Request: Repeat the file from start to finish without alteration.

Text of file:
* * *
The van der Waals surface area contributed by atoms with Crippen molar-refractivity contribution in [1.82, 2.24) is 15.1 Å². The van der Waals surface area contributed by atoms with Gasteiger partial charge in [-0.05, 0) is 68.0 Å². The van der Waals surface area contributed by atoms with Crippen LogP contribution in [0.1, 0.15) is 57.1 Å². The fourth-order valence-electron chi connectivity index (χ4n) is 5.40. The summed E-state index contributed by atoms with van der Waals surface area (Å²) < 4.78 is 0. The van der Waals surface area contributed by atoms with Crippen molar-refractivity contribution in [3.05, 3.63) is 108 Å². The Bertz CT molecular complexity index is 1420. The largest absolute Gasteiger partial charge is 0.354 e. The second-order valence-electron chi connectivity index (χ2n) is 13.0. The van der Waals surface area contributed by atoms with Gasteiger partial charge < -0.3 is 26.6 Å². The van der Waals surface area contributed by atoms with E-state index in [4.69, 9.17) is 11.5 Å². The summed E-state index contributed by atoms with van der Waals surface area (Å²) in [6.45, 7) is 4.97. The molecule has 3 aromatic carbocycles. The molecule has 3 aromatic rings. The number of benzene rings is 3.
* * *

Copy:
The van der Waals surface area contributed by atoms with Crippen molar-refractivity contribution in [1.82, 2.24) is 15.1 Å². The van der Waals surface area contributed by atoms with Gasteiger partial charge in [-0.05, 0) is 68.0 Å². The van der Waals surface area contributed by atoms with Crippen LogP contribution in [0.1, 0.15) is 57.1 Å². The fourth-order valence-electron chi connectivity index (χ4n) is 5.40. The summed E-state index contributed by atoms with van der Waals surface area (Å²) < 4.78 is 0. The van der Waals surface area contributed by atoms with Crippen molar-refractivity contribution in [3.05, 3.63) is 108 Å². The Bertz CT molecular complexity index is 1420. The largest absolute Gasteiger partial charge is 0.354 e. The second-order valence-electron chi connectivity index (χ2n) is 13.0. The van der Waals surface area contributed by atoms with Gasteiger partial charge < -0.3 is 26.6 Å². The van der Waals surface area contributed by atoms with E-state index in [4.69, 9.17) is 11.5 Å². The summed E-state index contributed by atoms with van der Waals surface area (Å²) in [6.45, 7) is 4.97. The molecule has 3 aromatic carbocycles. The molecule has 3 aromatic rings. The number of benzene rings is 3.